The health equality approach is to “do for all and all will be lifted” but in health equity it is, “do the most for those that are in need and all will be lifted.” It’s like that analogy of three people of different heights trying to watch a ball game over a tall fence. If you give them all the same size stool, only the tallest person can see over the fence. The equal sized stool is not enough to help the other two people see the game.

We need to start by recognizing that an equitable, as opposed to equal, distribution of resources is needed to achieve good health for all. We should acknowledge that communities of color and marginalized communities need more resources to make up for chronic under-investment and then shift our resources appropriately. 

 

 

What are your plans for the Center for Health Equity?

I feel very blessed to have an amazing team leading this work at the department and we are all clear that we need to embrace a set of principles to guide our health equity work.

We need transparency around the data. Let’s make sure the information that we are collecting, presenting, and using represents the complexity of the lives that people live and tells their authentic stories. It is a two-way street. We have some data, others have different information, so let’s put it together to explain what we are noticing.

We need to elevate the voices and experiences of the people we serve. We need to figure out how to defer to and embrace community leadership. People have the inherent capacity to understand themselves, their circumstances, and the solutions to address their challenges.

Finally, our Health Agency staff need to have the skills to do this health equity work.

With these underlying values in place, we have identified an initial set of five compelling issues to address.

 

Infant Mortality is one of the five issues prioritized by the Center for Health Equity. Would you briefly discuss the other initial four health equity focus areas?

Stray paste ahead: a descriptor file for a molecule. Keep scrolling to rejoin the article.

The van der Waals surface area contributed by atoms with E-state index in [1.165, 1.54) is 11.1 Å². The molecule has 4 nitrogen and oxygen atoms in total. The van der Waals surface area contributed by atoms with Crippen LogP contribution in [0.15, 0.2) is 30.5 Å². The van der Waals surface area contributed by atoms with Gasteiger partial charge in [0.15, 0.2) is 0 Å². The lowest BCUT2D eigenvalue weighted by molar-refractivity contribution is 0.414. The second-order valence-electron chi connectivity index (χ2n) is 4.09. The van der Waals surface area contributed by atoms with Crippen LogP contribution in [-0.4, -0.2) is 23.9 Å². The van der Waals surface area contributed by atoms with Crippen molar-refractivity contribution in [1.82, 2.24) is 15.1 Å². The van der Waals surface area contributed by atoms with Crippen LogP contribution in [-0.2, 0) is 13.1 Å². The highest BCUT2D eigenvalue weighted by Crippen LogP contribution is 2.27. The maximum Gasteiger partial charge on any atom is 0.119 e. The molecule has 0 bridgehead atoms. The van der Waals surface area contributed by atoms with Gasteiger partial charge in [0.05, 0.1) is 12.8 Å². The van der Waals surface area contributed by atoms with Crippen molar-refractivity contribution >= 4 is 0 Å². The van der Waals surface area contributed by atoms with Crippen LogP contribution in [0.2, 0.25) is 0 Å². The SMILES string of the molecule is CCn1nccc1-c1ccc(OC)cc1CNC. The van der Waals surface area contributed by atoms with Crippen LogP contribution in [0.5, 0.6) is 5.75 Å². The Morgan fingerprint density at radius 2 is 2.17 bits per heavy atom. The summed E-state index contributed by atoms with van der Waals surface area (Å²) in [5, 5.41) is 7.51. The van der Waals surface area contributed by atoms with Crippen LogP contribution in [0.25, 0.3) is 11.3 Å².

Yes. They are reducing inequities in STIs [sexually transmitted infections], reducing disproportionate exposures to hazardous materials in low-income communities and communities of color, building neighborhood coalitions to guarantee the well-being of residents with complex health needs, and ensuring cultural humility and linguistic competency across all Health Agency staff.

STI rates in LA County have increased dramatically in recent years with a disproportionate number of cases among men of color, LGBTQ [lesbian, gay, bisexual, transgender, queer/questioning] persons, and African-American women. We need to narrow these gaps with novel coordinated action.

Regarding environmental justice, we need to address the disproportionate burden of environmental health hazards that are located and experienced in low-income communities, which are also predominately communities of color.

We intend to support and expand Health Neighborhoods to improve the care of residents with complex health issues. The Health Neighborhoods initiative, led by the Department of Mental Health, links population-based approaches with comprehensive service delivery models. There are already 13 Health Neighborhood coalitions that all work on different parts of the puzzle of complex health needs. We would like to see coalitions expanded and supported across the county.

Finally, to do this work, we all need to build our skills around respecting and honoring diversity. Our fifth focus area is an internal initiative to train all 35,000 Health Agency staff around cultural humility and linguistic competency. 

 

What do you see as the role of primary care to further advance health equity?

I think that one of the most important strategies available for primary care providers right now, if they are not already doing this, is to figure out ways to allow their patients to have more of a voice.  I am talking about creating a platform for patients to provide their feedback about the quality and effectiveness of the services that they are offered. Individual providers can advocate for this as well, such as by asking at team meetings, “what’s our way of really involving patients?”